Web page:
• Fuel cell-based vehicles most commonly combine hydrogen and oxygen to produce electricity to power the electric motor on board.
  • Since fuel cell vehicles use electricity to run, they are considered electric vehicles (EVs).

How do Hydrogen fuel cell cars work?

  • Inside each fuel cell, hydrogen is drawn from an onboard pressurised tank and made to react with a catalyst, usually made from platinum.
  • As hydrogen passes through the catalyst, it is stripped of its electrons, which must move along an external circuit, producing electrical current.
  • This current is used by the electric motor to power the vehicle, with the only byproduct being water vapour.
  • Significance - Hydrogen fuel cell cars have near-zero carbon footprint.
  • Hydrogen is about 2-3 times as efficient as burning petrol, because an electric chemical reaction is much more efficient than combustion.
  • The Toyota Mirai and the Honda Clarity cars are powered by fuel cells.

What is the case in India?

  • India’s electricity grid is mainly coal-based and will continue to be so, thus negating collateral benefits from a major EV push - as coal will have to be burnt to generate the electricity that will power these vehicles.
  • Hydrogen vehicles can be especially effective in long-haul trucking and other hard-to-electrify sectors such as shipping and long-haul air travel.
  • Using heavy batteries in these applications would be counterproductive, especially for countries such as coal-fired India.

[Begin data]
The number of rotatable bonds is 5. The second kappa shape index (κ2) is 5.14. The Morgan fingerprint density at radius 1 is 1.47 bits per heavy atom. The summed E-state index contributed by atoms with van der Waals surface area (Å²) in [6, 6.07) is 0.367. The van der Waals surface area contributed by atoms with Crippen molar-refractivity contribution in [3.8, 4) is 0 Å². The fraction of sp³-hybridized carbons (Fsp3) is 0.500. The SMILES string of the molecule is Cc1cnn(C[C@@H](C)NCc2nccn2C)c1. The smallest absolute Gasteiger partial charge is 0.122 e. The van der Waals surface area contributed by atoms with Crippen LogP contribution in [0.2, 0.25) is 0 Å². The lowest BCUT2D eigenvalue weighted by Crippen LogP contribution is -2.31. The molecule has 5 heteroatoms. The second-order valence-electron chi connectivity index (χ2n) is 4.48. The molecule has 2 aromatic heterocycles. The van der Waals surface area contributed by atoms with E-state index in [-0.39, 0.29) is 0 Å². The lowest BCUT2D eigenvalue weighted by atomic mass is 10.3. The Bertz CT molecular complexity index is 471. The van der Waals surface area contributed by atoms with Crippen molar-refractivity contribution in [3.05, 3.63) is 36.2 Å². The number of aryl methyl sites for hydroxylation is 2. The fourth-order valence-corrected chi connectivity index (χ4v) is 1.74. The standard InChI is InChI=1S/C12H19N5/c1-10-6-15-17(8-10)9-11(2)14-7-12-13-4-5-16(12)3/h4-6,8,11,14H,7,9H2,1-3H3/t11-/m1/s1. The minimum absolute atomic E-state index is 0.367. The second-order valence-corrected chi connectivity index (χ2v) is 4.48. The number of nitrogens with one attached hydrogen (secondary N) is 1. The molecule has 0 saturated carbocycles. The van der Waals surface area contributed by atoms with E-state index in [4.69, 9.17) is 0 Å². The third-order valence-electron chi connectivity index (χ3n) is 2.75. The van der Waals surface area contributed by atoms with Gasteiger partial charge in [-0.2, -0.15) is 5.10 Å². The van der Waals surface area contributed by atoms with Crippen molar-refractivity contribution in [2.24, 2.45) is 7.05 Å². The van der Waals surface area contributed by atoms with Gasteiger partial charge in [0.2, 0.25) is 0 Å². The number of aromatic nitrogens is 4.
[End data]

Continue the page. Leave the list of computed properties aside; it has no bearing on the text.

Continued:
• Given that much of the generation capacity addition over last 10 years has been by way of renewable energy sources such as solar and wind, this can be diverted for green hydrogen production during non-peak hours.
  • Besides auto, there is a concerted attempt to leverage green hydrogen in sectors such as petroleum refining and steel.
  • Steel sector, a stakeholder - In the proposed Mission, the steel sector has been made a stakeholder.
  • It will set up pilot plants partly government-funded to explore how green hydrogen can be used in Direct Reduced Iron (DRI) production by partly replacing natural gas with hydrogen in these gas-based DRI plants.
  • Based on the success of the pilot projects, the gas-based DRI units are to be encouraged for large-scale adoption of the process.


  1. Indian Express | Union Cabinet approves Green Hydrogen Mission
  2. The Hindu | Centre clears ₹19,744 cr. Green Hydrogen Mission

Quick Facts

Hydrogen as a fuel

  • Hydrogen is the most common element in nature.
  • It exists only in combination with other elements, and has to be extracted from naturally occurring compounds like water.
  • Hydrogen’s potential as a clean fuel source has a history of 150 years.
  • But, it was only after the oil price shocks of the 1970s that the possibility of hydrogen replacing fossil fuels came to be considered seriously.
  • Three carmakers (Honda, Toyota, and Hyundai) having since moved to commercialise the technology, albeit on a limited scale.

Type of hydrogen

Sources and processes by which hydrogen is derived

Grey hydrogen

Hydrogen produced from fossil fuels. Constitutes the bulk of the hydrogen generated today.

Blue hydrogen

Hydrogen generated from fossil fuels with carbon capture and storage options

Green hydrogen

Hydrogen generated using electrolysers powered by renewable sources